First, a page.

055. Open Stacks
on the largeness libraries, people who survive by reading, John McGahern, Jeannette Winterson, an Internet Princess, Doodle Dispatches, a new Notebook + SBB is on Facebook now
It seems to me that being the right size for your world—knowing that both you and your world are not by any means fixed dimensions—is a valuable clue to learning how to live.
Jeannette Winterson, Why Be Happy When You Could Be Normal
So, you’re sitting around in some social setting or another, doing the awkward things you do when you’re trying to conduct ordinary discourse with ordinary humans, when the person you’re talking to drops a clue. Maybe it’s a word choice that is slightly out of place in, say, a dive bar—something like sclerotic or evanescent—not so odd that the person is obviously in the writing trade, but notable. Or maybe they mispronounce a word in the way of people who learned vocabulary from seeing the words, not hearing them, like thinking that you pronounce the ‘c’ in the word indict.
Sometimes it happens when you stumble on something you recognize: as when someone has a mattress, lamp, plant and bookshelf, but no other furniture, or a copy of a certain kind of novel stuck in with some technical manual or history textbook.
The person isn’t ‘passing code’ in the cultural sense, exactly, because it’s not that ostensible. It’s a signal that is somehow both unintentional and unavoidable, a pulse code modulation sent by people who are alive today because at some point in their life they got access to a lot of books, and it gave them a reason to go on existing.
If you meet someone like this and ask them about their upbringing, they will almost always tell you about finding a library.
Irish writer John McGahern, one of the great literary lights of the late 20th century, author of The Barracks, Amongst Women and The Dark, is a great example. He had a brutal childhood: a mom who was sick for a long time and then died when he was ten, a dad who was violent, and he lived inside of a closed, provincial culture. In his essay, “The Solitary Reader,” he writes about the first time he encountered a library.
Old Willie Moroney lived with his son, Andy, in their two-storied stone house, which was surrounded by a huge orchard and handsome stone outhouses. . . I was sent to buy apples and somehow fell into a conversation with Willie about books, and was given the run of the library. There was Scott, Dickens, Meredith and Shakespeare, books by Zane Grey and Jeffrey Farnol, and many, many books about the Rocky Mountains. Some person in that nineteenth-century house must have been fascinated by the Rocky Mountains . . .
I didn’t differentiate, I read for nothing but pleasure, the way a boy nowadays might watch endless television dramas. Every week or fortnight, for years, I’d return with five or six books in my oilcloth shopping bag and take five or six away. Nobody gave me direction or advice. There was a tall slender ladder for getting to books on the high shelves. Often, in the incredibly cluttered kitchen, old Willie would ask me about the books over tea and bread.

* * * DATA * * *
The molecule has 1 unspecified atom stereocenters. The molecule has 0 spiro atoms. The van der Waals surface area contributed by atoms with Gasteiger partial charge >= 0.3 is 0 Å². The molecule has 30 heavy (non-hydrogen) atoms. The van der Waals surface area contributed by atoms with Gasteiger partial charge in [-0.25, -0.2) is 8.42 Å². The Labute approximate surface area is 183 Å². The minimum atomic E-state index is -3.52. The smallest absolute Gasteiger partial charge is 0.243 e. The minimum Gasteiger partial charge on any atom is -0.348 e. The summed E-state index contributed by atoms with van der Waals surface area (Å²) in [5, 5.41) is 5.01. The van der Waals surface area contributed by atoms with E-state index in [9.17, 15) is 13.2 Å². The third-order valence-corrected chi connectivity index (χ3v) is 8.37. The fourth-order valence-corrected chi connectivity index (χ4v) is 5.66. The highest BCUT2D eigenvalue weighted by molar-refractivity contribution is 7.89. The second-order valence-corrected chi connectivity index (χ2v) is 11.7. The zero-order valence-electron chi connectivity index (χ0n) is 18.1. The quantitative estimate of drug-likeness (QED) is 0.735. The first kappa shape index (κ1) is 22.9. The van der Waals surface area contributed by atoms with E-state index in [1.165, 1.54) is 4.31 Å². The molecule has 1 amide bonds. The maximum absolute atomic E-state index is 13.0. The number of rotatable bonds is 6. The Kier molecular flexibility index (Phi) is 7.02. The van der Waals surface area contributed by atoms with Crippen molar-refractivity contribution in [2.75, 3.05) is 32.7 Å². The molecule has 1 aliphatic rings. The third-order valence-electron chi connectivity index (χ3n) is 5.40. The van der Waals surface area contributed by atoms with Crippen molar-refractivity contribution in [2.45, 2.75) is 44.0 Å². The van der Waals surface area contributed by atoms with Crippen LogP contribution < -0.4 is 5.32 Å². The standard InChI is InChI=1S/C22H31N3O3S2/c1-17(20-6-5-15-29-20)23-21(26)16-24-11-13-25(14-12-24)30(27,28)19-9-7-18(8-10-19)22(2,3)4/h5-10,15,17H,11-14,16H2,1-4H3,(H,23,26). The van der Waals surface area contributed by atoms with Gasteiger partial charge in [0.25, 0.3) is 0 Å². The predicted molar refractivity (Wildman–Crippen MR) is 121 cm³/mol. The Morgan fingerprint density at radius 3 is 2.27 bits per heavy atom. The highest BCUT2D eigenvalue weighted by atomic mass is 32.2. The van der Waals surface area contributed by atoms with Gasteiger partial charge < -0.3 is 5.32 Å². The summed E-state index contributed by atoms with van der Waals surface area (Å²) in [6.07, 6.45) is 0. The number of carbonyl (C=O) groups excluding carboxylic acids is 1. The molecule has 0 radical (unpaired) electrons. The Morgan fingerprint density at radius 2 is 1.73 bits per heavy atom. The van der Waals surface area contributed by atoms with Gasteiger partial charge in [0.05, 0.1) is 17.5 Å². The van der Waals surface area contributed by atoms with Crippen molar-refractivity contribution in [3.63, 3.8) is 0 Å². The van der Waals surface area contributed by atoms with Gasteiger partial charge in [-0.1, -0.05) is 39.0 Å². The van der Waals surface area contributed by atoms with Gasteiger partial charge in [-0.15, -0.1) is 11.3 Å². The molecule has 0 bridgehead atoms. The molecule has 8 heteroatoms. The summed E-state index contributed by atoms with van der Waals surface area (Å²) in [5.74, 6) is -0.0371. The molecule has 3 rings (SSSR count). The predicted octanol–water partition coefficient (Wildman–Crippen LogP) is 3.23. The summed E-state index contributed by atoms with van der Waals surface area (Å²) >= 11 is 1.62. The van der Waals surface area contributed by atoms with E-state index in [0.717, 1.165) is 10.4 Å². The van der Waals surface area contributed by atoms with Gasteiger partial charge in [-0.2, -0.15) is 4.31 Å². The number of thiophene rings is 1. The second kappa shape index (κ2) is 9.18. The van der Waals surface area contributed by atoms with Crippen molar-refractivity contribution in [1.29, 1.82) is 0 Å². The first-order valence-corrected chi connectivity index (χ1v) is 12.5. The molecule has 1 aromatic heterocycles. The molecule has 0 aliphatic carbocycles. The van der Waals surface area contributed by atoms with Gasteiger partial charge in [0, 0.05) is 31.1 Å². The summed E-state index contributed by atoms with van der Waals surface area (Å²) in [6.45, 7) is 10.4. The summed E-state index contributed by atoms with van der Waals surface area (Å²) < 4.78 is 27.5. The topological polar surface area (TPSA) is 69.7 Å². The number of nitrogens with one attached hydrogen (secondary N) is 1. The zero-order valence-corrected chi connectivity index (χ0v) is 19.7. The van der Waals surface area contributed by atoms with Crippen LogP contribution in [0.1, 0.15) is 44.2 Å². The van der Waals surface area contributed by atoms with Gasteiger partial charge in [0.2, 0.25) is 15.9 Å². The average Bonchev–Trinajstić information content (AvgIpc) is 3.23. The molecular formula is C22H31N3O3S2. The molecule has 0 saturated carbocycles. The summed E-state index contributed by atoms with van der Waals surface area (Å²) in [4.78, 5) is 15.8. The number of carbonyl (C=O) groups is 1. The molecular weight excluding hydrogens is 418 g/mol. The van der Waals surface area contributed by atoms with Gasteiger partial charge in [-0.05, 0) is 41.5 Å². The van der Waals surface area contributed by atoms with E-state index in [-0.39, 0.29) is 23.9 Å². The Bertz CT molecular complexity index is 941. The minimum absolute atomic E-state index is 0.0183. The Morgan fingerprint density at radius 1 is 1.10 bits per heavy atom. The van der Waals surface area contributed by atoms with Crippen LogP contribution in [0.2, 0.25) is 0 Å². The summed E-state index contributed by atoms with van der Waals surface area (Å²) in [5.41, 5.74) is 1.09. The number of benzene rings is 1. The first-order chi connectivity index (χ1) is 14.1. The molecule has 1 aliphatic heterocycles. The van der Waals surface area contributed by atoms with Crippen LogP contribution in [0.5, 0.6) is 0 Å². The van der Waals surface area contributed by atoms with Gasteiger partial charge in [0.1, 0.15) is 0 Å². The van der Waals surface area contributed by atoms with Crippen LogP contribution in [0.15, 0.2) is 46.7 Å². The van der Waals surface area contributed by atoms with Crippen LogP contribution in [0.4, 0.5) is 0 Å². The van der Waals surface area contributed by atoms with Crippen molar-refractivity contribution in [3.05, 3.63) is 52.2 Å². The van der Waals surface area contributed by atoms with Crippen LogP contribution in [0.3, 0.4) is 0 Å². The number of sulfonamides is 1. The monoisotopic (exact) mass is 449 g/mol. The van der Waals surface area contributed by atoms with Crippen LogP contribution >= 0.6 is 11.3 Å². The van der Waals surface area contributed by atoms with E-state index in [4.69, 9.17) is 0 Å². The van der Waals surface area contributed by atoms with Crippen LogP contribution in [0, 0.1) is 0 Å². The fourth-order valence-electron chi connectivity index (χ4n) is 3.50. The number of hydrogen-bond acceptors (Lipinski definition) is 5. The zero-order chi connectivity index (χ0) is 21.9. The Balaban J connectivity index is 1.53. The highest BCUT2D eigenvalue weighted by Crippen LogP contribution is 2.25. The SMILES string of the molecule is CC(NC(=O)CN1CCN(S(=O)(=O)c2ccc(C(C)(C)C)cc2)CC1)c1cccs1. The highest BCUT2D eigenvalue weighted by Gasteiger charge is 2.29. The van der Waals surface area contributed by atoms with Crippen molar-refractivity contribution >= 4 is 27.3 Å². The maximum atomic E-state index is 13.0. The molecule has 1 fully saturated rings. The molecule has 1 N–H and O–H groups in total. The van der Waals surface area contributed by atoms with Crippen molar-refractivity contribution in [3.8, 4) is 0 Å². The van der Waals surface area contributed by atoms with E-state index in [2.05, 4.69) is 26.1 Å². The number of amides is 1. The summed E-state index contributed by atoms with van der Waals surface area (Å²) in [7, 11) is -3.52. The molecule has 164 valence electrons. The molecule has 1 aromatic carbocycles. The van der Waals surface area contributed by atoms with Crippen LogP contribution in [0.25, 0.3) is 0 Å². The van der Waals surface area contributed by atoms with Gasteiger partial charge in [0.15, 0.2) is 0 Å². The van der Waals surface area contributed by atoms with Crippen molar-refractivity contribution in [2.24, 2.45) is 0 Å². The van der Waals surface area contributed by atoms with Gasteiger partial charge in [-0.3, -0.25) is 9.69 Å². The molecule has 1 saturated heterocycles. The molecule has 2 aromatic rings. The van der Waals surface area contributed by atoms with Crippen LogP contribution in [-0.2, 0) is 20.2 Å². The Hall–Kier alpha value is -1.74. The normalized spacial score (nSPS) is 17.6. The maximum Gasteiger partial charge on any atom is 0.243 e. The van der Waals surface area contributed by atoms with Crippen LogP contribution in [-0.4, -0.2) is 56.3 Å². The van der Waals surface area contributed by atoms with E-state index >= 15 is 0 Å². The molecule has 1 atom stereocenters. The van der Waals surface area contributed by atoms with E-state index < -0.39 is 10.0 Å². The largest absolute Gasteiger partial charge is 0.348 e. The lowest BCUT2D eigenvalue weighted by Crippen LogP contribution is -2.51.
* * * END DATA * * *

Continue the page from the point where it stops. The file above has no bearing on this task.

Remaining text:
McGahern is the OG book survivalist. The Dark was censored by the Catholic run Irish state for pornographic content (i.e. literary depictions of consensual sex) and suggestions of sexual abuse by the protagonist’s father. His books were forbidden in Ireland, and he lost his job as a teacher. He could not publish in his own country for a long time, and he went on writing anyway.
A library also figures prominently in English writer Jeannette Winterson’s memoir, Why Be Happy When You Could Be Normal. She was raised by Pentecostal evangelicals, and her mother was a violent, erratic force, prone to physical and verbal abuse. Winterson, by her own account, fought back:
For most of my life I’ve been a bare-knuckle fighter. The one who wins is the one who hits the hardest. I was beaten as a child and I learned early never to cry. If I was locked out overnight I sat on the doorstep till the milkman came, drank both the pints, left the empty bottles to enrage my mother, and walked to school.
I adore the fierceness of this, but what if that’s all she’d had? An instinct to fight back will keep you alive to fight another day—but what will you be fighting for?
But Winterson also had access to a public library. As she tells it, she started reading the fiction section from A-Z, and it was a good thing that it started with Austen. Later, when her mom was kicking her out of the house, it was a library copy of T.S. Eliot’s “Murder in the Cathedral,” that gave her comfort. She writes,
I had no one to help me, but T.S. Eliot helped me. So when people say that poetry is a luxury, or an option, or for the educated middle classes, or that it shouldn’t be read at school because it is irrelevant…I suspect that the people doing the saying have had things pretty easy. A tough life needs a tough language—and that is what poetry is. That is what literature offers—a language powerful enough to say how it is.